But, therein lies Drew’s problem, and it’s one that is antithetical to most organized religions: The religion must tell you what is “right” and “wrong,” for without constantly learning it from Those In Charge in the religion, you cannot be controlled. In other words, without the threat of an absolute judge, and an absolute moral code, and my religion is the only one that has it Correct, then religions would lose many of their followers. Not only that, but it’s only “us,” the Select Few, who are able to interpret those Absolute Words to tell you, the masses, what you have to do.

“Into the Woods” has as one of its primary messages that morals do change, and not everything you’ve been told is necessarily correct (e.g., the “Witches can be right / giants can be good” lines have the inherent assumption that most people assume witches are wrong and giants are bad, yet the characters have learned that the opposite can be true). As I said, this is antithetical to most dogmatic religions.

So, I can understand Drew’s issue from that standpoint, and I think him having that as his major issue, and warning parents, shows an inherent fear of what could happen if their children are exposed to it:

“Into the Woods” is creative, has some beautiful sets and few very well done musical numbers. Despite its inconsistencies, it’s reasonably entertaining. But it’s not a story I recommend telling, because, well … “children will listen.”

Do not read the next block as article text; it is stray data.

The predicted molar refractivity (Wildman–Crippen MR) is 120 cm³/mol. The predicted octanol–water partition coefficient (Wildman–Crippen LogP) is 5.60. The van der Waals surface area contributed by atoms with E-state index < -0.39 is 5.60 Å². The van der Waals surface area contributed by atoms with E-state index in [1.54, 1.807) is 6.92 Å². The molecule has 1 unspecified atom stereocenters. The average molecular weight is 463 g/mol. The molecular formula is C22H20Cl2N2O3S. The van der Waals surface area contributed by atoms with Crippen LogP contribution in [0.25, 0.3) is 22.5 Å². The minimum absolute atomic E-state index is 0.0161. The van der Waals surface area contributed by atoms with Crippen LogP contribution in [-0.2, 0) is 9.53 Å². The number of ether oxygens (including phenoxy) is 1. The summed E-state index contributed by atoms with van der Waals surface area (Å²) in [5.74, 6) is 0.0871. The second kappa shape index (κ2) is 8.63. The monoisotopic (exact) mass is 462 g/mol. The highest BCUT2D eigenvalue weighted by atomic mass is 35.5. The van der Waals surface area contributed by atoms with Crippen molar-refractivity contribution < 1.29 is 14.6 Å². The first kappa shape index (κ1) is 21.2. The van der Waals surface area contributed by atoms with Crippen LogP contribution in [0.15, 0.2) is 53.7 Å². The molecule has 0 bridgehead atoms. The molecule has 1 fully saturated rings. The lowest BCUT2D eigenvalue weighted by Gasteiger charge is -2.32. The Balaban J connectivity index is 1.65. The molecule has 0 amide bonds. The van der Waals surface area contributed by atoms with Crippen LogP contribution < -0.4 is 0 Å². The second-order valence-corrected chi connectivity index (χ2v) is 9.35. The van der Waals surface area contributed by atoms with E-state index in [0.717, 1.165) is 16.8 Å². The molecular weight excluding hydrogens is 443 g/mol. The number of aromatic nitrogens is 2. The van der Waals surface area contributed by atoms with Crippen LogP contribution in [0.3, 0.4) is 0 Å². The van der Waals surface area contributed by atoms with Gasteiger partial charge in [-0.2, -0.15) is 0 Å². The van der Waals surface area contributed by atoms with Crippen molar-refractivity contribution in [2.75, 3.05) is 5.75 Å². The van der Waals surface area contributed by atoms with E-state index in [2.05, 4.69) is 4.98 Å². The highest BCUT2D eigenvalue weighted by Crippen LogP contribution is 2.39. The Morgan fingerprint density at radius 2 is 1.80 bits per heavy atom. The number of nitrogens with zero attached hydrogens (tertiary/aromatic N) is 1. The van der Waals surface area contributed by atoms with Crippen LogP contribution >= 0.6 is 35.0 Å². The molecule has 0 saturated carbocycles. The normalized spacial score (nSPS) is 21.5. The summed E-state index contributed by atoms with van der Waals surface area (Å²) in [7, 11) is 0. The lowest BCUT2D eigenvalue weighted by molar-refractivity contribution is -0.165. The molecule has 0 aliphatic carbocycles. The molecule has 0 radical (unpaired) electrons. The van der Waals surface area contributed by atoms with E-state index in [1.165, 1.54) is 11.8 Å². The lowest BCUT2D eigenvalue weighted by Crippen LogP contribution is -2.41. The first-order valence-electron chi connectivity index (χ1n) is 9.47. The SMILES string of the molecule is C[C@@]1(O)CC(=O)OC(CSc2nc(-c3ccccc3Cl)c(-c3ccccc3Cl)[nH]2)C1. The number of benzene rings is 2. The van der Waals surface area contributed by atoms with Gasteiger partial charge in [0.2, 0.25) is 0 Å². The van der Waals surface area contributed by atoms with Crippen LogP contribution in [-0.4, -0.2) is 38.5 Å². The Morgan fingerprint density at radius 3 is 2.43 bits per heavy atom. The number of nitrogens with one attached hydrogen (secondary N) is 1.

To end this post, I’ll include some of the “Content advisory” that accompanies all of these movie reviews, which I find fairly humorous:

“Into the Woods,” rated PG, contains three profanities and no obscenities.

The movie has some kissing and cleavage, but there are two scenes in particular that carry tones of sexuality – one where the wolf is leering over Little Red Riding Hood, and while he’s lusting after her as a meal, there are some sexual-predator undertones; and another where Prince Charming seduces the baker’s wife into a prolonged kissing scene that clearly themes adultery, even if there is no nudity or sex depicted.

The movie includes several allusions to violence – including the wicked stepmother cutting off the wicked stepsisters’ toes, the fall of the giant to his death, a woman falling off a cliff, women blinded by birds, a man thrown into a thicket of thorns and the killing of the big, bad wolf – but most aren’t actually seen on screen. There are, however, three instances where Jack’s mother slaps him in the head and some minor cuts and bruises.

The film’s fantasy storyline centers on a witch who performs magic on several occasions, gathers the ingredients for a magic potion and works to break a curse. She also raises a dead creature back to life. The occult content, however, is kept to a minimum, considering, through there is a scene where the witch can be heard murmuring an incantation. There is no significant religious content.

I find it humorous because I’m imagining this up-tight religious guy with a clipboard sitting in every movie, and literally putting down check marks and tick marks next to every instance of everything he notes above. Which just makes me laugh, wryly, and quietly to myself as I shake my head.